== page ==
Industry Outlook: Core Values – Global Competition Drives Maintenance Partnering
EP Editorial Staff | August 2, 2006
Saying global competition is the main trend facing manufacturers is both dimly trivial and deeply true.
Manufacturers are faced with high-quality, lowcost products from countries where quality competition was previously unseen. We face global competition in our own companies as corporate planners weigh financial benefits of existing plants in developed economies, or new plants in growing economies.Contrary to those declaring manufacturing’s demise, we believe manufacturing will continue to be important here. But, we also believe manufacturing can no longer play by “old rules.”
We believe capital expenditures as a panacea is the biggest “old rule” that no longer applies. According to ARC Advisory Group1, capital expenditures as a percent of revenue have declined annually by 4.3% since 1997, due to efficiencies gained through mergers, productivity increases and a shift in manufacturing competencies to partners.
Driving partnering is the willingness to recognize that we can’t be good at everything. In Profit From the Core2, Christopher Zook notes that achieving sustained, profitable growth is difficult without having at least one strong, differentiated core business. Operational execution of this core business requires selecting core business processes. Maintenance is a process that more manufacturers are deciding is not core (see Fig. 1).
A major paper mill in the southern U.S. chose ABB as a partner to assume maintenance responsibility, deciding ABB can better improve reliability. A greenfield mine in Canada chose ABB as maintenance partner, banking (successfully) that ABB’s deep reliability knowledge would help start the mine faster. A major tire company, with a tough automotive industry, rising material costs and Chinese competition, selected ABB as a maintenance partner to help improve efficiency, productivity and competitiveness.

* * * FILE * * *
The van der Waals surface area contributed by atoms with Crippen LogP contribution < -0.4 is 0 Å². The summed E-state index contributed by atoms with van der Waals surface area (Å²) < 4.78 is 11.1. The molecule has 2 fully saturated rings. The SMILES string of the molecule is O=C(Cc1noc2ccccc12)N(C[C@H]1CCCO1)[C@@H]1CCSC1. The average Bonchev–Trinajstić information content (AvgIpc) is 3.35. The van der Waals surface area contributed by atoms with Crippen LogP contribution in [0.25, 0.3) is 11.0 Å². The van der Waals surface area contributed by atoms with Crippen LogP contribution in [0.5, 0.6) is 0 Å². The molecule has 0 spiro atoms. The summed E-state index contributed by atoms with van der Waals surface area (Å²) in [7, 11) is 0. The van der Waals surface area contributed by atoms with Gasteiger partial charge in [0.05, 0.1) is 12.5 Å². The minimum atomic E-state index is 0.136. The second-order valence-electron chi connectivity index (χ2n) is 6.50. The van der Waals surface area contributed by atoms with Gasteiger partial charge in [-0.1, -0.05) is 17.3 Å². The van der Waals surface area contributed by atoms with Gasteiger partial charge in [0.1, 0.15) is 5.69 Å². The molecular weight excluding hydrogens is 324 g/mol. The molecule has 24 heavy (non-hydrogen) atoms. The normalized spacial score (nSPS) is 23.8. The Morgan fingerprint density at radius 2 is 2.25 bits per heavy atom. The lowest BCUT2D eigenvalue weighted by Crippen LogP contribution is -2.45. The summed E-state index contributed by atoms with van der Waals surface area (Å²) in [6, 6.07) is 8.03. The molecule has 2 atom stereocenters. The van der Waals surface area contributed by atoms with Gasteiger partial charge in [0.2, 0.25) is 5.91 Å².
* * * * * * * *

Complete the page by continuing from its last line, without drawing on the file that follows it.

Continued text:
Transferring maintenance to a partner is a big step. Yet, it is possible to decide maintenance is not core without transferring it.
A major North American chemical maker identified core businesses, and then chose ABB to coach it to higher reliability. A major North American food company selected ABB to coach it to more efficient MRO processes. A major building products company with few maintenance people chose ABB to develop and implement its maintenance practices.
With global competition as our primary challenge, we must ignore the old rule of “spend capital and make more,” and embrace the new rule of focusing on core products and processes. Then, we should consider partners who are world-class at the remaining processes. MT
”Capital Expenditure Survey 2006,” by David Humphries. Published in 2006 by ARC Advisory Group  Profit From the Core, by Christopher Zook. Published in 2001 by Harvard Business School.